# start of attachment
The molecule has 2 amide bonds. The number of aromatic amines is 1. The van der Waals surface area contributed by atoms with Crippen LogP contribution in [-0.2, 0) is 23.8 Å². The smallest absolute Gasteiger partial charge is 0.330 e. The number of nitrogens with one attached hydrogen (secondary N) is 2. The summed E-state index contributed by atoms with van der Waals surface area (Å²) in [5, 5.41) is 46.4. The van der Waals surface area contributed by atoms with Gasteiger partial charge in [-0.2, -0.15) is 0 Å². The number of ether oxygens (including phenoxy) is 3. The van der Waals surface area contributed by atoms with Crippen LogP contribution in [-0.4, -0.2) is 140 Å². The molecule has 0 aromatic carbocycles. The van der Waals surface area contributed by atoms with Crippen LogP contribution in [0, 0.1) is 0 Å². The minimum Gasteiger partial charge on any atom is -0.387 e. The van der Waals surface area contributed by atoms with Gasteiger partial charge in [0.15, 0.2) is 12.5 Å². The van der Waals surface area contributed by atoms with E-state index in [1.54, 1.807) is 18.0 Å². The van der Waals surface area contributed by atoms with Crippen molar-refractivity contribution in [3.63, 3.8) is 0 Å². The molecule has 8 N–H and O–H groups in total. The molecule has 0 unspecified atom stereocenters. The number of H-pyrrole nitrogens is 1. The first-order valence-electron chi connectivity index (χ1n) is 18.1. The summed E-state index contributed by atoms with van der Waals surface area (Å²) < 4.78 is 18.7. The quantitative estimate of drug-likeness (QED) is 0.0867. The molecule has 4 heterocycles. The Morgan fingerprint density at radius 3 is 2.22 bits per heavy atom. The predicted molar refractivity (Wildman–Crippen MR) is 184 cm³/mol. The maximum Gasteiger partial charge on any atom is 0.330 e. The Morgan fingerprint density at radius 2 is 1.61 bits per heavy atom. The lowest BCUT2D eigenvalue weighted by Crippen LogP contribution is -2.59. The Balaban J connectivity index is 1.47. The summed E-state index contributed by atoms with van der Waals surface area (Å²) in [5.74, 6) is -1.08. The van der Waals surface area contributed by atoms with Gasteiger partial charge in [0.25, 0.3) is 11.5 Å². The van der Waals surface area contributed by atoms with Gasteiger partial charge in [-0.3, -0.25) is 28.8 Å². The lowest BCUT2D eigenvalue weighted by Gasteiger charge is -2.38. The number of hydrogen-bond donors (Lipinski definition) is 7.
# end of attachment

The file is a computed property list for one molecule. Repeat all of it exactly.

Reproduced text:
The molecule has 2 amide bonds. The number of aromatic amines is 1. The van der Waals surface area contributed by atoms with Crippen LogP contribution in [-0.2, 0) is 23.8 Å². The smallest absolute Gasteiger partial charge is 0.330 e. The number of nitrogens with one attached hydrogen (secondary N) is 2. The summed E-state index contributed by atoms with van der Waals surface area (Å²) in [5, 5.41) is 46.4. The van der Waals surface area contributed by atoms with Gasteiger partial charge in [-0.2, -0.15) is 0 Å². The number of ether oxygens (including phenoxy) is 3. The van der Waals surface area contributed by atoms with Crippen LogP contribution in [-0.4, -0.2) is 140 Å². The molecule has 0 aromatic carbocycles. The van der Waals surface area contributed by atoms with Crippen LogP contribution in [0, 0.1) is 0 Å². The minimum Gasteiger partial charge on any atom is -0.387 e. The van der Waals surface area contributed by atoms with Gasteiger partial charge in [0.15, 0.2) is 12.5 Å². The van der Waals surface area contributed by atoms with E-state index in [1.54, 1.807) is 18.0 Å². The van der Waals surface area contributed by atoms with Crippen molar-refractivity contribution in [3.63, 3.8) is 0 Å². The molecule has 8 N–H and O–H groups in total. The molecule has 0 unspecified atom stereocenters. The number of H-pyrrole nitrogens is 1. The first-order valence-electron chi connectivity index (χ1n) is 18.1. The summed E-state index contributed by atoms with van der Waals surface area (Å²) < 4.78 is 18.7. The quantitative estimate of drug-likeness (QED) is 0.0867. The molecule has 4 heterocycles. The Morgan fingerprint density at radius 3 is 2.22 bits per heavy atom. The predicted molar refractivity (Wildman–Crippen MR) is 184 cm³/mol. The maximum Gasteiger partial charge on any atom is 0.330 e. The Morgan fingerprint density at radius 2 is 1.61 bits per heavy atom. The lowest BCUT2D eigenvalue weighted by Crippen LogP contribution is -2.59. The Balaban J connectivity index is 1.47. The summed E-state index contributed by atoms with van der Waals surface area (Å²) in [5.74, 6) is -1.08. The van der Waals surface area contributed by atoms with Gasteiger partial charge in [0.25, 0.3) is 11.5 Å². The van der Waals surface area contributed by atoms with Gasteiger partial charge in [-0.3, -0.25) is 28.8 Å². The lowest BCUT2D eigenvalue weighted by Gasteiger charge is -2.38. The number of hydrogen-bond donors (Lipinski definition) is 7.